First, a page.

In this case, stenosis of the sigmoid colon has been suggested to develop as a result of local scarring and fibrosis of organization of hematoma from a retroperitoneal bleeding. Occasionally, diagnosis may not be made for several weeks and months due to formation of a mature intraabdominal abscess which gradually develops and induces only mild symptoms at the onset. Shwartz and Brodkey [ 16 ] detected sigmoid colon laceration and abdomino-pelvic abscesses on the 19th day after microdiscectomy. Wound infection with positive culture of intestinal pathogenes can be another manifestation of such injuries [ 2 ].

In the case reported by Shaw et al. A fistulogram showed an unexpected communication between the cutaneous drainage site, through the disc space to the small bowel.

Visceral and general surgery

In addition, many authors have reported cases of discitis in association with the intestinal injury [ 2 , 6 , 15 , 16 , 18 ]. The unique case regarding the appendix injury due to lumbar disc surgery had been reported by Birkeland and Taylor [ 2 ] in In this case, injury of the appendix was incidentally found at the laparotomy due to an intra-abdominal arteriovenous fistula 2. This patient also had a history of the wound infection which required antibiotic therapy of nine months besides two debridements to heal.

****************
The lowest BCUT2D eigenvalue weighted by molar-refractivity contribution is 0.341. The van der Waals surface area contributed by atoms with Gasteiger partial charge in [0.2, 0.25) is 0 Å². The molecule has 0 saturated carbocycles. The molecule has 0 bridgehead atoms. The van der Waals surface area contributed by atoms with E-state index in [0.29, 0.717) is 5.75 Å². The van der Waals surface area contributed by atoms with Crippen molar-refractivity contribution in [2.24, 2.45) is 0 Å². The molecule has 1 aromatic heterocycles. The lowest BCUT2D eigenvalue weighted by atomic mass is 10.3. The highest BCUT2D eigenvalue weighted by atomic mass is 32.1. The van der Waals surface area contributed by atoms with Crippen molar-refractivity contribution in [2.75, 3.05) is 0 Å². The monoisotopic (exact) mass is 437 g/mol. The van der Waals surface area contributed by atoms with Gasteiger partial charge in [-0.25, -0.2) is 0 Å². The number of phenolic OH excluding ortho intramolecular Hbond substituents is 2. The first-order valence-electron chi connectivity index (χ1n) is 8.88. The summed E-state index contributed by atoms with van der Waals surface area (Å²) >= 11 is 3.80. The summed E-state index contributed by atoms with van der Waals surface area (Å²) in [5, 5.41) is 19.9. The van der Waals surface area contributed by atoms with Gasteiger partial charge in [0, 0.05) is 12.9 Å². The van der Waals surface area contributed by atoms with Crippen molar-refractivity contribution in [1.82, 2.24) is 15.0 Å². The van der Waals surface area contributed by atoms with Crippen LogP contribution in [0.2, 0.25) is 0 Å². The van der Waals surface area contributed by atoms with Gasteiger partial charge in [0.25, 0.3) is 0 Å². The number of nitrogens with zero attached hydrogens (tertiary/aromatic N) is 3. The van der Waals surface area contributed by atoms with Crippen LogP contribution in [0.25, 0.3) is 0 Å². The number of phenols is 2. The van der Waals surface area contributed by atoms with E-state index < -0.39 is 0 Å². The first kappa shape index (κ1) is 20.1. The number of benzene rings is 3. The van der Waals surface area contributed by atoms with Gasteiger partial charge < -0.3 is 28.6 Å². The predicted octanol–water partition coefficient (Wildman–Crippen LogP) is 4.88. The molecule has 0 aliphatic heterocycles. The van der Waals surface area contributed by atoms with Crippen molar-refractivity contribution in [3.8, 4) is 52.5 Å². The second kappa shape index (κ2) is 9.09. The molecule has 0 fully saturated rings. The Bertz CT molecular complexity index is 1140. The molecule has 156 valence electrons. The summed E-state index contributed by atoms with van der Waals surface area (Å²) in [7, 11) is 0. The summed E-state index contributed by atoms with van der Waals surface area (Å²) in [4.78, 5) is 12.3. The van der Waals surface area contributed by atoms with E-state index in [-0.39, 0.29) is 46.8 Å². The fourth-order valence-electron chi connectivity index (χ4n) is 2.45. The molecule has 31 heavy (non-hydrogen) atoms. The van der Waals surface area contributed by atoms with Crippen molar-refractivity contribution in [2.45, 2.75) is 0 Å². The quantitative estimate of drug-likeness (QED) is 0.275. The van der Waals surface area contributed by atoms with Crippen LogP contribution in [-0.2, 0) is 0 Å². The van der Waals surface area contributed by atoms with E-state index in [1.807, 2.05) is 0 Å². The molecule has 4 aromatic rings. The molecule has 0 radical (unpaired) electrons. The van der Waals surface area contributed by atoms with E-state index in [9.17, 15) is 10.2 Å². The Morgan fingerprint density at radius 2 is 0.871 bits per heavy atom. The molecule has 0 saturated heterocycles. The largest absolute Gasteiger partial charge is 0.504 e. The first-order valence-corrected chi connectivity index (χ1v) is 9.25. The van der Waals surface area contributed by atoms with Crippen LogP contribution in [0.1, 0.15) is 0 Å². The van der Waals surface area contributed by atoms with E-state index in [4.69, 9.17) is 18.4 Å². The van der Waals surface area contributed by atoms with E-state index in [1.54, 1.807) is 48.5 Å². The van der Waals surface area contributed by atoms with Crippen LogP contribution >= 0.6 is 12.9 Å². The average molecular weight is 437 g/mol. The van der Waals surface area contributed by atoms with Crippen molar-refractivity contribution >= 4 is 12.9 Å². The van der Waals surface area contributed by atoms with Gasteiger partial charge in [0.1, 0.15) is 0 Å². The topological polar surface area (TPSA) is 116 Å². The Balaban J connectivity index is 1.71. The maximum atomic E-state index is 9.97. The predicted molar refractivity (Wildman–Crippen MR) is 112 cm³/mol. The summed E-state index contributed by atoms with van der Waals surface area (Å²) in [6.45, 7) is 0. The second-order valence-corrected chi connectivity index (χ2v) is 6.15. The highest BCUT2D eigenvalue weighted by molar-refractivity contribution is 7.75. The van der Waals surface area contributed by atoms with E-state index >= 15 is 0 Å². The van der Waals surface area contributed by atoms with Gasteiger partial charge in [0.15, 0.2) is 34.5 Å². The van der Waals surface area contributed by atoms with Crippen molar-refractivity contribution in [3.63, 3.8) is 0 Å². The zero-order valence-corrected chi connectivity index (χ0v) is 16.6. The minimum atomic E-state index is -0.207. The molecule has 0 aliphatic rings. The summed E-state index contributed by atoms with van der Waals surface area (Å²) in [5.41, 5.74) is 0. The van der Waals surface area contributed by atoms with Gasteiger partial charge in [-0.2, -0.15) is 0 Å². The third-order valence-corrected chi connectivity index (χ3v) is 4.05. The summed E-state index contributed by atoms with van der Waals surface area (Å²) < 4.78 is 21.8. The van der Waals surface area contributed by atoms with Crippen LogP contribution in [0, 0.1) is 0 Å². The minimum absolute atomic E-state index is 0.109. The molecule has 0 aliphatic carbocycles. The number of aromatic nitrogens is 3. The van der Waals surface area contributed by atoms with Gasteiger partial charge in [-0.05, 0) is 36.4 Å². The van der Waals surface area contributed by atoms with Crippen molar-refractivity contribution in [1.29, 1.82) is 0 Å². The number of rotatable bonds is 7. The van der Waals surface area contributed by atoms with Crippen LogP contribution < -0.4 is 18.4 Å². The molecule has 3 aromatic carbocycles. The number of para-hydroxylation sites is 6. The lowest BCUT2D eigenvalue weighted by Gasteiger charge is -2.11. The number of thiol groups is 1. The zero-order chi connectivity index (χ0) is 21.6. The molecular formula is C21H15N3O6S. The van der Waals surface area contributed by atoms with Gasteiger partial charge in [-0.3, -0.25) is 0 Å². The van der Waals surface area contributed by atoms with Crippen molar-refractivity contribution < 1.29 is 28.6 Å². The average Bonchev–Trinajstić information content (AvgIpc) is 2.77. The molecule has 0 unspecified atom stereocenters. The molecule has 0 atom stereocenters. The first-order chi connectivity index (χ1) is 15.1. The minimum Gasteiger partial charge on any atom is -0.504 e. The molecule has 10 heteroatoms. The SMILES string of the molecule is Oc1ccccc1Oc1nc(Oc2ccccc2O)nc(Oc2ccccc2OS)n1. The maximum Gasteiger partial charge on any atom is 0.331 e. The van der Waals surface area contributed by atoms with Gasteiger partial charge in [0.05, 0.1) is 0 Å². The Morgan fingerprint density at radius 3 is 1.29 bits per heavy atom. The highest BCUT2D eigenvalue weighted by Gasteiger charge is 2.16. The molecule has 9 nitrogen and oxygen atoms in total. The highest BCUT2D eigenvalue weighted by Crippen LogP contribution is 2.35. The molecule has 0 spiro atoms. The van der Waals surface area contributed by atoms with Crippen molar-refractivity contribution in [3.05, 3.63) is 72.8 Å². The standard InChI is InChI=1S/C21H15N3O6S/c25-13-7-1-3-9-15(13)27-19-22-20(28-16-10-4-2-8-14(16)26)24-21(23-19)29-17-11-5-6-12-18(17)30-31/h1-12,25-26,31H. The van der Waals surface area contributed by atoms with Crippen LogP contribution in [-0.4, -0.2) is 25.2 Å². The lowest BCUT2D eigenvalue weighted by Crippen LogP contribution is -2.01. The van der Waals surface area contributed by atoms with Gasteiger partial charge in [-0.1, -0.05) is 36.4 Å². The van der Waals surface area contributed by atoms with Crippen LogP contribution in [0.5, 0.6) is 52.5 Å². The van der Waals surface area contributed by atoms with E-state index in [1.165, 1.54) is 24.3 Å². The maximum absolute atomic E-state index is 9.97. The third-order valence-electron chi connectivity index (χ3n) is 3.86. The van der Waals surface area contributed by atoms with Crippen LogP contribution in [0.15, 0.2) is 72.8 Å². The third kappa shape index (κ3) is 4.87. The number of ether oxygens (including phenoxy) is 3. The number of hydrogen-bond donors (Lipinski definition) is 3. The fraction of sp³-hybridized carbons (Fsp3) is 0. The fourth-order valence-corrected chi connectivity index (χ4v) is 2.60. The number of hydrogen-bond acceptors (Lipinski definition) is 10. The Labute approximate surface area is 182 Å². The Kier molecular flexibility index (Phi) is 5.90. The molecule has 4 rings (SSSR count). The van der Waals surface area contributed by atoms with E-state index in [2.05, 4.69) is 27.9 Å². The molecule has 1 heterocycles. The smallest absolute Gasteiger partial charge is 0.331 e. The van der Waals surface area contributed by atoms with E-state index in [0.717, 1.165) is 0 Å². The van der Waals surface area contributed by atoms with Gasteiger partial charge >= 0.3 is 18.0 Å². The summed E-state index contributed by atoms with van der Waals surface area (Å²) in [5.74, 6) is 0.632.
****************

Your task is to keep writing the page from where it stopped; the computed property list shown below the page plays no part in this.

To our knowledge, the present case is the first report of appendix injury as a complication of lumbar microdiscectomy. We detected the appendix was partially transected nearly at midlevel and was free of mucosal and muscular layers in distal part. A possible explanation of this is that pituitary rongeur grasped the appendix unintentionally during the discectomy and the distal part of the appendix was cored out along with the disc material.

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The definitive treatment of intestinal injury depends on both the site and the extent of injury together with the period of time between damage and laparotomy. Early diagnosis and treatment may prevent potentially fatal outcomes.